I’m fortunate. I’m a high-functioning Bipolar ― in recovery, doing well and leading a full, productive life. However, I had been symptomatic from the time I was 16, and was not diagnosed until I was 31.
I did everything I could to keep my difficulties a secret. And, although I shut my parents out, they were there for me. They accepted months of silence and difficult exchanges when we were in contact. I lived with them on a number of occasions when I was recovering from depressive episodes, even though I invariably moved on and out. Now, I am so grateful that my parents were able to see my recovery in action.
Several years ago, I needed medical insurance before the Affordable Care Act had gone into effect. I had a bipolar diagnosis and was on medication, so I shared this relevant information with the health insurance broker. After our business discussion, she leaned in and confided that she had a bipolar daughter in her early 20s. She relayed her daughter’s history, her episodes, and her many efforts to distance herself from the family. However, this mother refused to allow her daughter to become estranged even though during manic episodes, her daughter would leave emphatic voicemails and write nasty emails, as well as ignore messages and go months without returning phone calls.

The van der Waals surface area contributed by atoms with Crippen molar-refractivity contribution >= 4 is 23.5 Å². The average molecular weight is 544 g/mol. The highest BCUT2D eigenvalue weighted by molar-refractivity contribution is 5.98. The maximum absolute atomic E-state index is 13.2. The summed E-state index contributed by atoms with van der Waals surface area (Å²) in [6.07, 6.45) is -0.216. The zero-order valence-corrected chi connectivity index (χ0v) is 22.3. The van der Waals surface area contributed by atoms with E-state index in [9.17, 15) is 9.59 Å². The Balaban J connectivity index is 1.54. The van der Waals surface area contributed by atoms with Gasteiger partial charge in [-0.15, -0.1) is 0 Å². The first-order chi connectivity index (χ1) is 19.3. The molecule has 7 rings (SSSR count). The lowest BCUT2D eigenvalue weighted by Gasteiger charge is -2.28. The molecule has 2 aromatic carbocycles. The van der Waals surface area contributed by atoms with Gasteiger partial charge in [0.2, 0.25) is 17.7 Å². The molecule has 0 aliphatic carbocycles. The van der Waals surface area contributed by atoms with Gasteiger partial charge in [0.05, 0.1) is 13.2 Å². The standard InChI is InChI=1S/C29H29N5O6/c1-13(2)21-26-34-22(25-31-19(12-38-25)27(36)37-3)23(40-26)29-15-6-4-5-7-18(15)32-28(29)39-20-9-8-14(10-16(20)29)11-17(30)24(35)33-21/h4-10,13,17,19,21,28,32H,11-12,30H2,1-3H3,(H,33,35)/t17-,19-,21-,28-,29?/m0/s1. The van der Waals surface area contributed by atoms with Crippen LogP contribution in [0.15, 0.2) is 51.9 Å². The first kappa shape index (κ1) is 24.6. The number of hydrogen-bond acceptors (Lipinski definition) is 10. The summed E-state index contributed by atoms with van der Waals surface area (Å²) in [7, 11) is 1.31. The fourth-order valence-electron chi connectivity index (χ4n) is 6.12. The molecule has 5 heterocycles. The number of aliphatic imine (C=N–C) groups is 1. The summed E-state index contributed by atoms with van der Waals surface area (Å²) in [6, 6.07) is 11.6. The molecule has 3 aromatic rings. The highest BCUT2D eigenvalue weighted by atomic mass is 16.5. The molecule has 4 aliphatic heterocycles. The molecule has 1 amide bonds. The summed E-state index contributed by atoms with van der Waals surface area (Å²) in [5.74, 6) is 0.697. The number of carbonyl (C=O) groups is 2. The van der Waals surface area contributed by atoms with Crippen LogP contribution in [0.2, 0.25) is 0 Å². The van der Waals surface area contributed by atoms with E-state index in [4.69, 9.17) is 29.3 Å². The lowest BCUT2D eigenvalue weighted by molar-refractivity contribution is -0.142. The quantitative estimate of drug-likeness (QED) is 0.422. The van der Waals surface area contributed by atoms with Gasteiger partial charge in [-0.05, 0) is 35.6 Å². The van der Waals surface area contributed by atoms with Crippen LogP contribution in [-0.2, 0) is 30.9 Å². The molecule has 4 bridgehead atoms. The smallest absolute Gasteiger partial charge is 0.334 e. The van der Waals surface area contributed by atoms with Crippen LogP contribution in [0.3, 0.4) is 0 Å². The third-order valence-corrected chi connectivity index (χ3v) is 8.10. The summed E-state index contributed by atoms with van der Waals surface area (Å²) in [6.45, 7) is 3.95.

This young woman also maintained a very difficult relationship with her sister who deeply resented the attention the bipolar daughter received for her bad behavior — while she, the healthy daughter, lead an exemplary life and had a wonderful husband and child.
As the insurance broker mother continued her story, it became clear that it was not the difficulties and family disruptions she encountered with her bipolar daughter that troubled her. She looked at me earnestly, and asked if she was “doing the right thing for her daughter.” Because I had shared the difficult relationship with my parents during the many years I sought recovery, she wanted to know if her actions toward her daughter were constructive or harmful. I reflected on all the uncertainties my parents must have felt during my difficult times with them. I looked into the woman’s eyes and took her hand ― I wanted her to know that I had heard her deep concern and understood her fear. Then I told her, as someone who could understand her daughter’s point of view, that she was “doing exactly the right things.”
By letting her daughter know that she was there for her, and by accepting the difficult behavior as being a part of her illness, she was not only supporting her daughter, but keeping the door open for a better relationship in the event that her daughter became more stable. While the lack of stability was with the daughter, the mother was steadfast and even in the treatment and acceptance of her daughter’s illness.
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